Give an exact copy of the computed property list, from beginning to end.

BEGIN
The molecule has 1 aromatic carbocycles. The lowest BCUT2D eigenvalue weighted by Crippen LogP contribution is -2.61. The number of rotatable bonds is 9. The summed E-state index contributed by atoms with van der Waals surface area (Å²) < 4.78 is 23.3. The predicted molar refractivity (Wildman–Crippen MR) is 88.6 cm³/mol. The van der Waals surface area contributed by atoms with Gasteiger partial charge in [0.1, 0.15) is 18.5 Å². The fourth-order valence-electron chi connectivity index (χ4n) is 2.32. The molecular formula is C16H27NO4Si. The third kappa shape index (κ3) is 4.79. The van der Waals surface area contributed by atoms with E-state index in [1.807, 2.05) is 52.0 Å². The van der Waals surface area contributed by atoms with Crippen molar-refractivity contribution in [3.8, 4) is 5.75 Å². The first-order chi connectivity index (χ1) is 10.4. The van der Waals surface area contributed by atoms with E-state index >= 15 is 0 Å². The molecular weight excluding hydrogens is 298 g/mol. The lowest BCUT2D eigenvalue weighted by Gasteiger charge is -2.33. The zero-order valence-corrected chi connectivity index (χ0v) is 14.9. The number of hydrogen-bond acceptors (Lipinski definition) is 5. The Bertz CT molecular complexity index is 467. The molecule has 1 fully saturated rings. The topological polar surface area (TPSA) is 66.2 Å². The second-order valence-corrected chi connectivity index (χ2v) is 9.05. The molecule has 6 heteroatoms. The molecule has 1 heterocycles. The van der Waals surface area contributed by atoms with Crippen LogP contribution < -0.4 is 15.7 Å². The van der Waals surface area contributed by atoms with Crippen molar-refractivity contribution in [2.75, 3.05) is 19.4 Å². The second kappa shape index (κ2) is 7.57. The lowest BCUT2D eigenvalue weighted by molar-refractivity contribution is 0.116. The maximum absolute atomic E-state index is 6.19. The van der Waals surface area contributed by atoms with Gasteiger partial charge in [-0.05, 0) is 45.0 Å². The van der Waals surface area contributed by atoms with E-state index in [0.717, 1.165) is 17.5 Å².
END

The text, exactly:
The molecule has 1 aromatic carbocycles. The lowest BCUT2D eigenvalue weighted by Crippen LogP contribution is -2.61. The number of rotatable bonds is 9. The summed E-state index contributed by atoms with van der Waals surface area (Å²) < 4.78 is 23.3. The predicted molar refractivity (Wildman–Crippen MR) is 88.6 cm³/mol. The van der Waals surface area contributed by atoms with Gasteiger partial charge in [0.1, 0.15) is 18.5 Å². The fourth-order valence-electron chi connectivity index (χ4n) is 2.32. The molecular formula is C16H27NO4Si. The third kappa shape index (κ3) is 4.79. The van der Waals surface area contributed by atoms with E-state index in [1.807, 2.05) is 52.0 Å². The van der Waals surface area contributed by atoms with Crippen molar-refractivity contribution in [3.8, 4) is 5.75 Å². The first-order chi connectivity index (χ1) is 10.4. The van der Waals surface area contributed by atoms with E-state index >= 15 is 0 Å². The molecular weight excluding hydrogens is 298 g/mol. The lowest BCUT2D eigenvalue weighted by Gasteiger charge is -2.33. The zero-order valence-corrected chi connectivity index (χ0v) is 14.9. The number of hydrogen-bond acceptors (Lipinski definition) is 5. The Bertz CT molecular complexity index is 467. The molecule has 1 fully saturated rings. The topological polar surface area (TPSA) is 66.2 Å². The second-order valence-corrected chi connectivity index (χ2v) is 9.05. The molecule has 6 heteroatoms. The molecule has 1 heterocycles. The van der Waals surface area contributed by atoms with Crippen LogP contribution < -0.4 is 15.7 Å². The van der Waals surface area contributed by atoms with Crippen molar-refractivity contribution in [2.75, 3.05) is 19.4 Å². The second kappa shape index (κ2) is 7.57. The lowest BCUT2D eigenvalue weighted by molar-refractivity contribution is 0.116. The maximum absolute atomic E-state index is 6.19. The van der Waals surface area contributed by atoms with Gasteiger partial charge in [-0.05, 0) is 45.0 Å². The van der Waals surface area contributed by atoms with E-state index in [0.717, 1.165) is 17.5 Å².